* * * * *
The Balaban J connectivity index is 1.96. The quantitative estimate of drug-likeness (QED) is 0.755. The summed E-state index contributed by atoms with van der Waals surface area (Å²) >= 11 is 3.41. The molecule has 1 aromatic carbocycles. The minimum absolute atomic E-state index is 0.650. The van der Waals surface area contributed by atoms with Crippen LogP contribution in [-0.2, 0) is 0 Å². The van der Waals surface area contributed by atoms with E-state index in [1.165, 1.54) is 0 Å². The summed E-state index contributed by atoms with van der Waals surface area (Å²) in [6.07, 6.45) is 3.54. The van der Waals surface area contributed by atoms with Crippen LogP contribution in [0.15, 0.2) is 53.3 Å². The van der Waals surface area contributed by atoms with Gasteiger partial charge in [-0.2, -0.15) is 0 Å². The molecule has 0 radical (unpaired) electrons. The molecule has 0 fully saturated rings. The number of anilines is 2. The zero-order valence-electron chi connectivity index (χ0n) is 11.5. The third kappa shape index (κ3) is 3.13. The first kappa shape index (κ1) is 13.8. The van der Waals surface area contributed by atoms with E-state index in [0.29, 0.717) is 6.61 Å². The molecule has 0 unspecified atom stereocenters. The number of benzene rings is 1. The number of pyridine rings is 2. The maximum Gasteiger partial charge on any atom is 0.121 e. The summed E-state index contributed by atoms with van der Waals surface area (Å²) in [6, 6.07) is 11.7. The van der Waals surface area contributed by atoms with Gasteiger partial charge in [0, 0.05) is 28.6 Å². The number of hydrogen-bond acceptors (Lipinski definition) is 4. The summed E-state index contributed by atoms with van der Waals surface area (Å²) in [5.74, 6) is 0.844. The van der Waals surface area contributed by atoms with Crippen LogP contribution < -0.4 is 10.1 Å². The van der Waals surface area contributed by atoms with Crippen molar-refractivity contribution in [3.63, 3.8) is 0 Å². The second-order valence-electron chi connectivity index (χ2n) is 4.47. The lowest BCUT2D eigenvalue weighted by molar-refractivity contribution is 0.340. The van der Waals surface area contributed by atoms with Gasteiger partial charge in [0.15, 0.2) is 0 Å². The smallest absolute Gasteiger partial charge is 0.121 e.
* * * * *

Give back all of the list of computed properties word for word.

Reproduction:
The Balaban J connectivity index is 1.96. The quantitative estimate of drug-likeness (QED) is 0.755. The summed E-state index contributed by atoms with van der Waals surface area (Å²) >= 11 is 3.41. The molecule has 1 aromatic carbocycles. The minimum absolute atomic E-state index is 0.650. The van der Waals surface area contributed by atoms with Crippen LogP contribution in [-0.2, 0) is 0 Å². The van der Waals surface area contributed by atoms with E-state index in [1.165, 1.54) is 0 Å². The summed E-state index contributed by atoms with van der Waals surface area (Å²) in [6.07, 6.45) is 3.54. The van der Waals surface area contributed by atoms with Crippen LogP contribution in [0.15, 0.2) is 53.3 Å². The van der Waals surface area contributed by atoms with Gasteiger partial charge in [-0.2, -0.15) is 0 Å². The molecule has 0 radical (unpaired) electrons. The molecule has 0 fully saturated rings. The number of anilines is 2. The zero-order valence-electron chi connectivity index (χ0n) is 11.5. The third kappa shape index (κ3) is 3.13. The first kappa shape index (κ1) is 13.8. The van der Waals surface area contributed by atoms with E-state index in [0.29, 0.717) is 6.61 Å². The molecule has 0 unspecified atom stereocenters. The number of benzene rings is 1. The number of pyridine rings is 2. The maximum Gasteiger partial charge on any atom is 0.121 e. The summed E-state index contributed by atoms with van der Waals surface area (Å²) in [6, 6.07) is 11.7. The van der Waals surface area contributed by atoms with Gasteiger partial charge in [0, 0.05) is 28.6 Å². The number of hydrogen-bond acceptors (Lipinski definition) is 4. The summed E-state index contributed by atoms with van der Waals surface area (Å²) in [5.74, 6) is 0.844. The van der Waals surface area contributed by atoms with Crippen LogP contribution < -0.4 is 10.1 Å². The van der Waals surface area contributed by atoms with Crippen molar-refractivity contribution in [3.63, 3.8) is 0 Å². The second-order valence-electron chi connectivity index (χ2n) is 4.47. The lowest BCUT2D eigenvalue weighted by molar-refractivity contribution is 0.340. The van der Waals surface area contributed by atoms with Gasteiger partial charge in [0.15, 0.2) is 0 Å². The smallest absolute Gasteiger partial charge is 0.121 e.